The U.S. needs an enemy, and it chose China
Paul Craig Roberts

Editor's note: Economy is arguably the central issue in the current China-U.S. conflict. Many have accused China of taking advantage of the West and the international system. And with COVID-19's impact on everyone's economic well-being, some politicians in the U.S. have thought about making China pay for the damage. How should people view the economic issues in the China-U.S. conflict? Paul Craig Roberts, the former U.S. Assistant Secretary of the Treasury for Economic Policy under President Ronald Reagan, shares his view on the matter. The opinions expressed in the video are his own, and not necessarily the views of CGTN.

Adriel Kasonta: Is China responsible for the U.S. trade deficit with China?

Paul Craig Roberts: The deficit that the United States has with China in trade is due to the off-shored production of American global corporations, such as Apple, Nike, Levi's, all of the American firms that moved their manufacturing to China in order to lower their labor costs. All of these firms, when they bring that production back to the United States to be sold, it counts as imports. So, the American deficit with China in the balance of trade is caused by American firms' off-shored production.

These are not Chinese products. When an Apple computer, an iPhone, when they come back into the United States, these are American products, they are Apple's products. But, they are counted as imports, as is all of the off-shored production of the U.S. firms that have brought back to the United States for sale in the domestic market. So, the whole issue of the unfair Chinese trading practices is just another hoax.

You see, the United States needs an enemy because the enemy is what justifies its largest manufacturing sector – military spending. So, you can't justify the tremendous resources that Washington puts into military spending without an enemy.

Now, it's China. Several developments contributed to changing the enemy to China. One was China's growing willingness to stand up to Washington's provocations and to speak back. One was Washington's need for someone to blame for America's large trade deficit. Washington was not about to blame the powerful global corporations, so it chose China.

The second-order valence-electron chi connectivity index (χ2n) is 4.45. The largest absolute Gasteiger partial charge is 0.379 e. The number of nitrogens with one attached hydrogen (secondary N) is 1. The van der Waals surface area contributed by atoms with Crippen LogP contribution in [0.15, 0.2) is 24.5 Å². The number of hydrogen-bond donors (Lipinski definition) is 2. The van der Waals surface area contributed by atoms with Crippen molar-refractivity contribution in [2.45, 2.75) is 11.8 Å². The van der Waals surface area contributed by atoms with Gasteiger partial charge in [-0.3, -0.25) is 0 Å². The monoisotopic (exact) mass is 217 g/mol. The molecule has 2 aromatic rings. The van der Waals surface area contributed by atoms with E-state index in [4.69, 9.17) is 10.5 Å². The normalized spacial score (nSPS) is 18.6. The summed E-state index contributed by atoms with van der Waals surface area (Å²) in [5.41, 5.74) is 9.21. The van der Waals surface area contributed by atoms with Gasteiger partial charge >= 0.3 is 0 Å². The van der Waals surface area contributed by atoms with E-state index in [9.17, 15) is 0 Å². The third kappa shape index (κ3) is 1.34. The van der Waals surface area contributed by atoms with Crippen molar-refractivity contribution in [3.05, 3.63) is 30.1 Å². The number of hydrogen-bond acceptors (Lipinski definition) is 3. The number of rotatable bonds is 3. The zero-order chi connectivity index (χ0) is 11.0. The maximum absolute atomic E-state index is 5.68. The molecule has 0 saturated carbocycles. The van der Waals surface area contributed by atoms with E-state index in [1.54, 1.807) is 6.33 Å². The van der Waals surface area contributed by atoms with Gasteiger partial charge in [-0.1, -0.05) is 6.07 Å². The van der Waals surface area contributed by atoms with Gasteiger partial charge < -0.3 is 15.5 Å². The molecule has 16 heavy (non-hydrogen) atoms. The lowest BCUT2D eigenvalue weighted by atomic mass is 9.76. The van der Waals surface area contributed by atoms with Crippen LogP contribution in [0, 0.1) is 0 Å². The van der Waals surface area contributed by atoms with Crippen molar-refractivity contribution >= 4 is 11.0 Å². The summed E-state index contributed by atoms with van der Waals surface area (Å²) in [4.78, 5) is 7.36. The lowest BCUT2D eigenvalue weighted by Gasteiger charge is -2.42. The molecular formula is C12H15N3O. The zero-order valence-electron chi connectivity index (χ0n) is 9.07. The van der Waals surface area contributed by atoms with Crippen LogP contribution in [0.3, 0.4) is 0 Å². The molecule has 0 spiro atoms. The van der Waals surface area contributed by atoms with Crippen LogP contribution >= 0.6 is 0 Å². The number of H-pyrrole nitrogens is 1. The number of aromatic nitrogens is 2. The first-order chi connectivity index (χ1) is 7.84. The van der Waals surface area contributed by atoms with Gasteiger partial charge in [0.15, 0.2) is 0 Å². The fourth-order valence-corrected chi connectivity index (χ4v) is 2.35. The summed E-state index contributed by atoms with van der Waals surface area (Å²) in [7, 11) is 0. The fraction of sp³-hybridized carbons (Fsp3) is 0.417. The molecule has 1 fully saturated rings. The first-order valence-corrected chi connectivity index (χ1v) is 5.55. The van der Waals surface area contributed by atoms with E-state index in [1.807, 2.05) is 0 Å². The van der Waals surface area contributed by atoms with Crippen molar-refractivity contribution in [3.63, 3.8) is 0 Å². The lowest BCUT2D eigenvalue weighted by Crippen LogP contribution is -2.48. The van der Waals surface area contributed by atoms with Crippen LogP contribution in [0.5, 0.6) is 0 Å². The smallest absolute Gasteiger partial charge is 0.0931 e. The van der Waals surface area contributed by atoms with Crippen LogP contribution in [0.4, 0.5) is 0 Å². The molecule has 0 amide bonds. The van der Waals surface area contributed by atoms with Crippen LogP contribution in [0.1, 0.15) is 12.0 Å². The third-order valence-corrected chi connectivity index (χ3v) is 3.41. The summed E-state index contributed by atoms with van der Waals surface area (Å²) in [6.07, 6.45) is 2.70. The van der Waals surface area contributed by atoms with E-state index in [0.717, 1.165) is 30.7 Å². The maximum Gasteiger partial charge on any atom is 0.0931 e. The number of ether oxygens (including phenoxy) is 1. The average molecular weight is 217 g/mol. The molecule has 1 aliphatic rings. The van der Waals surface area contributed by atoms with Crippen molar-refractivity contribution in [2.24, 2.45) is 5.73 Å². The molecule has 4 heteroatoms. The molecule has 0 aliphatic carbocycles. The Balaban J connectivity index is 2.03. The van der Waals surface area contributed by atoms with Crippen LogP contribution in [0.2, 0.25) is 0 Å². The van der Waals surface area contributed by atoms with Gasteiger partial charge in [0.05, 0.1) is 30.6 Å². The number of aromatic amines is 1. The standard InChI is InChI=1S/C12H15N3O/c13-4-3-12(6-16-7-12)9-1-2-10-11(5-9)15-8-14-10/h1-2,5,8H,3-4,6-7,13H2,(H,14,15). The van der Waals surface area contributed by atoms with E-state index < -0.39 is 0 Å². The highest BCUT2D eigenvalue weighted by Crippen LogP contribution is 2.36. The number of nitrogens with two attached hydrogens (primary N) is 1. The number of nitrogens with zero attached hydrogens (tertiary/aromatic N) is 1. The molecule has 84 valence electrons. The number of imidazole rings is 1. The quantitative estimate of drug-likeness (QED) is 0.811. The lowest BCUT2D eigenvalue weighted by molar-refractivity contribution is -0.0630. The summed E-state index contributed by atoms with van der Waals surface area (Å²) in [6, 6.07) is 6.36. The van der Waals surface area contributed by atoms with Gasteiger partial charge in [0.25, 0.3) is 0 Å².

Another was the realization of China's manufacturing and industrial prowess, and the leadership that China is taking in communications technology, such as 5G. So, these things all came together with Trump's rhetoric to put China in our enemy's role. We see the attacks on the Chinese hi-tech firm Huawei, with the arrest of the female executive.

Kasonta: Some politicians have floated the idea of withholding payments of the trillion dollars-plus of U.S. treasuries held by China as a way to make China pay for COVID-19. What's your view on this matter?

Roberts: Well, this is an absurdity. The treasury would have to have a serial number for every bond that China has, and they would have to simply declare those bonds in default. It's not clear this information exists because the bonds are bulk sold in the international markets. I don't know if they are bought and sold according to serial numbers or not. But even if they are, I don't know how the treasury knows, when they say, leave Germany's hands and go into China's hands, or go into some other country's hands. And so I think the scheme looks very implausible from that standpoint.

But assuming you could implement it, that's when the real problems begin. What would happen to the dollar's role as the world's reserve currency if Washington announces it is reneging on more than a trillion dollars in its debt obligations? What would be the attitude of other countries towards holding Washington's debt? These kinds of questions have not been thought about by those proposing to renege on China's treasury bonds.

The consequences could be far worse for the United States than for China. The market for treasuries could disappear, and that would leave the Federal Reserve as the only purchaser. So, in fact, the United States will no longer borrow, it'd simply print money. That may well put the dollar's role as the world's reserve currency out of the picture, it could be the end. So, you can see these types of plans, they show some sort of hubristic arrogance in the part of Washington that shows that people don't even think. They just assume they can dominate and threaten, and they don't even consider the blowback effects of the threats. So I put this down as a highly unlikely event to occur.

Interviewer: Adriel Kasonta

Graphic design: Li Jingjie

Video editing: Liu Shasha

Managing editor: Huang Jiyuan

Senior producer: Wei Wei

Managing director: Mei Yan

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